Choosing the Right Co-Packer

Industry trends, seasonal peaks, ingredients and other considerations must be taken into account in looking for the right partner for your tea or coffee brand.
By Sean Riley

With health-conscious consumers representing a major segment of the beverage market, the industry continues to face a demand for additive-free, nutritious drinks. Specialty teas, coffees and other more natural drinks are growing exponentially in popularity as consumers gain awareness and take stake in the ingredients in their beverages. In this market climate, consumers are willing to pay a premium for beverages they feel will enhance or preserve their health.

This demand presents opportunities for smaller specialty beverage brands with foundations of natural ingredients and home-grown recipes to blossom. As smaller companies find their footing, co-packing can help take business from a local operation to a household name, but entering a co-packing partnership involves so much more than simply handing over the production reins. As tea and coffee manufacturers select a co-packer, it’s critical to consider all of the elements that may come into play, from capacity to reputation.

Benefits of Co-Packing

While it may be difficult for a beverage brand to relinquish part of the manufacturing process, forming a relationship with a co-packer can offer significant time-saving and cost-saving benefits, as well as greater flexibility. Signing on a co-packer means a brand can allocate more resources and funding to building brand presence and marketing initiatives. The decision to hand off production also eliminates the substantial financial burden required for purchasing equipment and the day-to-day risks associated with managing a facility, such as product quality, equipment maintenance and worker safety.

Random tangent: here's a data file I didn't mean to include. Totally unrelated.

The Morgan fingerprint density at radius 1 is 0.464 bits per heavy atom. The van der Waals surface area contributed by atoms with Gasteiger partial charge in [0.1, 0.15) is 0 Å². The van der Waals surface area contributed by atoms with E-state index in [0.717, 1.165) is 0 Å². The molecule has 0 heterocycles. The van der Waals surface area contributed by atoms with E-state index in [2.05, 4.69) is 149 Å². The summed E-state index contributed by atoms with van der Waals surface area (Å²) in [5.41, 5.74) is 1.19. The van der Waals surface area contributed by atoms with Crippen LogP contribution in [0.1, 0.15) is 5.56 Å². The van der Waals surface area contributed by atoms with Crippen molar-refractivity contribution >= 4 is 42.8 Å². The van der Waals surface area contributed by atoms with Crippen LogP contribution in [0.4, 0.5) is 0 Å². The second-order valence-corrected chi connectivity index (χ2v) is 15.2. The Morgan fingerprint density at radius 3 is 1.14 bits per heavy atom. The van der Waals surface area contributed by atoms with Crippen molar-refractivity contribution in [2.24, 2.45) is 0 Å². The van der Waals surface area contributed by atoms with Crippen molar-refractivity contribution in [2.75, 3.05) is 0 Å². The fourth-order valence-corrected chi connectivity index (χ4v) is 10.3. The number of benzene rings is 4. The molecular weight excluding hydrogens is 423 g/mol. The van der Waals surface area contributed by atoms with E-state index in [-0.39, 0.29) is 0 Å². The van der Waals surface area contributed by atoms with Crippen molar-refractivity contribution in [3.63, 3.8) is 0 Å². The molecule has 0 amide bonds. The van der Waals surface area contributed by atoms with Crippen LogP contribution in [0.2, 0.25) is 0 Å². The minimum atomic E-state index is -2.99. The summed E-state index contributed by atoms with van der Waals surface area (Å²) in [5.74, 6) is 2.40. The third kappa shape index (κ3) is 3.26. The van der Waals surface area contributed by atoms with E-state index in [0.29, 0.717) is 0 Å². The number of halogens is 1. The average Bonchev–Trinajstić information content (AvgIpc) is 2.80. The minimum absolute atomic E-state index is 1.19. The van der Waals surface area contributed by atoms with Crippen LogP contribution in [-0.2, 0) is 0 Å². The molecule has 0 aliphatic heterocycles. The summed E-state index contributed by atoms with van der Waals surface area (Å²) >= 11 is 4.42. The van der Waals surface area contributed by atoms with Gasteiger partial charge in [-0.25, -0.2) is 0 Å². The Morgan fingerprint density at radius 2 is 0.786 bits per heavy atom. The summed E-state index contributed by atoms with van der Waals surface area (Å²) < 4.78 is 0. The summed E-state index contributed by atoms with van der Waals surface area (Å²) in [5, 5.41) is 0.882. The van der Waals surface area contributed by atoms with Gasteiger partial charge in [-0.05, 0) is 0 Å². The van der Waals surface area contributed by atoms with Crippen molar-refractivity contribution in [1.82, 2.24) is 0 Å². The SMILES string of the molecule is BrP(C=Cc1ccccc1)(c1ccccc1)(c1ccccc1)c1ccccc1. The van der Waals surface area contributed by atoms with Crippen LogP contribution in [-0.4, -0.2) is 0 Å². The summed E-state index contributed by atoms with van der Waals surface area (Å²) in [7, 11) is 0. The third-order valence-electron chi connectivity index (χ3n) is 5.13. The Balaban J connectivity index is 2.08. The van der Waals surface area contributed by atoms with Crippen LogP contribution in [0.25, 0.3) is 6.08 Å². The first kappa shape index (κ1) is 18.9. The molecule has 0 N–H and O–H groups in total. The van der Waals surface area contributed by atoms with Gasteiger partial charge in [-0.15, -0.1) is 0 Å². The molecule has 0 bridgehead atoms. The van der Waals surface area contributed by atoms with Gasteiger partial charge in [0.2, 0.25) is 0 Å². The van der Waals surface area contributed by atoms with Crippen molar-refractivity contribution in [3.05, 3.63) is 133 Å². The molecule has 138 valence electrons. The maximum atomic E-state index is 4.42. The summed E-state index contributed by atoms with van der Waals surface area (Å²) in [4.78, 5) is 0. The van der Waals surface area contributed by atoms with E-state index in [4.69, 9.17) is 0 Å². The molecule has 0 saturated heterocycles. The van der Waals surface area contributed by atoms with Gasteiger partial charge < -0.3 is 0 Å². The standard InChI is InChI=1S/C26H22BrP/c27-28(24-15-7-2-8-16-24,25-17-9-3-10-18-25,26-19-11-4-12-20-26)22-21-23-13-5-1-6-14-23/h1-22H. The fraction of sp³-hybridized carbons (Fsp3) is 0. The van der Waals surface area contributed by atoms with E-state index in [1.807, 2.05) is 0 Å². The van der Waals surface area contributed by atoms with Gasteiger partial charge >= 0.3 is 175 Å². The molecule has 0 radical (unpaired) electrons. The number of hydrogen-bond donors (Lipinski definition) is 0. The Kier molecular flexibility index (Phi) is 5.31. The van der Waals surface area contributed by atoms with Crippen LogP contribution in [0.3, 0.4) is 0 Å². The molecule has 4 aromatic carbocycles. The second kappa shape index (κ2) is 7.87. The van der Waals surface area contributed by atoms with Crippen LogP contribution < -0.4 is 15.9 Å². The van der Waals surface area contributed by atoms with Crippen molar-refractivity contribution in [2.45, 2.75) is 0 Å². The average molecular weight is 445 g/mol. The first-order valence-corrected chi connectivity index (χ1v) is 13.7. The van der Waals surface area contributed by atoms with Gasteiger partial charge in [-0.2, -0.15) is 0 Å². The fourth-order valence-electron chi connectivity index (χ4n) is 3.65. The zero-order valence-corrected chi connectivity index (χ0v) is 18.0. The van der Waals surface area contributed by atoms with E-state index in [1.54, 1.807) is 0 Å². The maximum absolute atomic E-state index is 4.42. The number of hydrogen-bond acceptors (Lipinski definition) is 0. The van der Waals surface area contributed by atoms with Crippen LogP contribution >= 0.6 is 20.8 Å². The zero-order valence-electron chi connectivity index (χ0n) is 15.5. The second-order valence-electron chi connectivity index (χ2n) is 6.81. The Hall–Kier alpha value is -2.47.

Co-packing also offers the perk of an easier transition if and when the decision is ever made to sell the brand to a large corporation. When selling the business is a brand’s ultimate goal, there is no need to take on in-house production. Larger corporations already have the resources and capabilities in place to handle the manufacturing of many products. Still, even if selling is not in a brand’s future, enlisting a co-packer can be an excellent way to gradually move from initial start-up growth toward in-house production. Co-packing can assist with expanding reach until a brand’s presence becomes more robust.

Market Shifts Impact Co-Packing

The rise of natural products in the beverage market is causing a shake-up in co-packing, according to PMMI’s 2018 Beverage Trends in Packaging and Processing Operations Report. Consumers demand tea made from actual tea leaves as opposed to concentrate, and these formulas require new equipment, different processes and more space that even the major co-packing players cannot always accommodate. As a result, co-packers receive a large portion of new beverage tea production, leading to not only new lines but entirely new facilities that operate around this growing need and can scale up as demand increases. Equipment for this type of tea, as well as for cold brew coffee and retort beverages, currently make up the largest demand for beverage production.

Selecting the Right Size 

Once a brand decides to source a co-packer, there are multiple aspects to look out for before signing a contract. These companies should focus on selecting a co-packer that matches the size of the brand, ensuring the co-packer is attentive to its needs without being too costly. Hunting for the perfect-sized co-packer can be tricky. Burgeoning brands may want to avoid larger co-packers if those companies have a track record of cutting smaller customers out of production when juggling higher-volume orders. Larger co-packers can also come with minimum requirements for runs that are above what a small- to mid-sized tea or coffee brands require. Smaller beverage companies also have difficulties getting good pricing on raw materials and packaging materials, as well as placement in the production schedule, according to PMMI. Ideally, a brand will select a co-packer similar in size and the two entities can grow together.